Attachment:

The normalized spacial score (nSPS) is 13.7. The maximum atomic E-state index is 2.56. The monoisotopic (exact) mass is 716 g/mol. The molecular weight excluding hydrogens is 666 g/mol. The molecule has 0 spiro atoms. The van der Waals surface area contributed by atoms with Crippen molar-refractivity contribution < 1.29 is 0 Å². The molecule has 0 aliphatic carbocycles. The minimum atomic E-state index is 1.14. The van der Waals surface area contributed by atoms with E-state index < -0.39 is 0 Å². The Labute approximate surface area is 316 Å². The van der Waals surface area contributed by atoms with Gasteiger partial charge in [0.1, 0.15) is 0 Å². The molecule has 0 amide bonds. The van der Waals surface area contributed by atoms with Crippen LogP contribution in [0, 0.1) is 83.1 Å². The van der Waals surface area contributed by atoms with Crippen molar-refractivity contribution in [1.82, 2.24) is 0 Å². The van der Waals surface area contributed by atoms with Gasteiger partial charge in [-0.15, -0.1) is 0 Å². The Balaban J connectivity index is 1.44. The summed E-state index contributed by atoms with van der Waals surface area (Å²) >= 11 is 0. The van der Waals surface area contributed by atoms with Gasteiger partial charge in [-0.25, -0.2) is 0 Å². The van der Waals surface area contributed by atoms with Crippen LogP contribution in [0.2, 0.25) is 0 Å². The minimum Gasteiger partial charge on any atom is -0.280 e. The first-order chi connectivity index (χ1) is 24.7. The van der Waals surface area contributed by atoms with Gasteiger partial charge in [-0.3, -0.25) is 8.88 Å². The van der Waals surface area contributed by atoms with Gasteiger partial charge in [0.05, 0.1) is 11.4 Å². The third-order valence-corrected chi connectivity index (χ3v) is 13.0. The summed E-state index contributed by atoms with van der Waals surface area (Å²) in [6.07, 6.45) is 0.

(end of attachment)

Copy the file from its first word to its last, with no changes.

The normalized spacial score (nSPS) is 13.7. The maximum atomic E-state index is 2.56. The monoisotopic (exact) mass is 716 g/mol. The molecular weight excluding hydrogens is 666 g/mol. The molecule has 0 spiro atoms. The van der Waals surface area contributed by atoms with Crippen molar-refractivity contribution < 1.29 is 0 Å². The molecule has 0 aliphatic carbocycles. The minimum atomic E-state index is 1.14. The van der Waals surface area contributed by atoms with E-state index < -0.39 is 0 Å². The Labute approximate surface area is 316 Å². The van der Waals surface area contributed by atoms with Gasteiger partial charge in [0.1, 0.15) is 0 Å². The molecule has 0 amide bonds. The van der Waals surface area contributed by atoms with Crippen LogP contribution in [0, 0.1) is 83.1 Å². The van der Waals surface area contributed by atoms with Crippen molar-refractivity contribution in [1.82, 2.24) is 0 Å². The van der Waals surface area contributed by atoms with Gasteiger partial charge in [-0.15, -0.1) is 0 Å². The Balaban J connectivity index is 1.44. The summed E-state index contributed by atoms with van der Waals surface area (Å²) >= 11 is 0. The van der Waals surface area contributed by atoms with Gasteiger partial charge in [-0.25, -0.2) is 0 Å². The van der Waals surface area contributed by atoms with Crippen LogP contribution in [0.2, 0.25) is 0 Å². The minimum Gasteiger partial charge on any atom is -0.280 e. The first-order chi connectivity index (χ1) is 24.7. The van der Waals surface area contributed by atoms with Gasteiger partial charge in [-0.3, -0.25) is 8.88 Å². The van der Waals surface area contributed by atoms with Gasteiger partial charge in [0.05, 0.1) is 11.4 Å². The third-order valence-corrected chi connectivity index (χ3v) is 13.0. The summed E-state index contributed by atoms with van der Waals surface area (Å²) in [6.07, 6.45) is 0.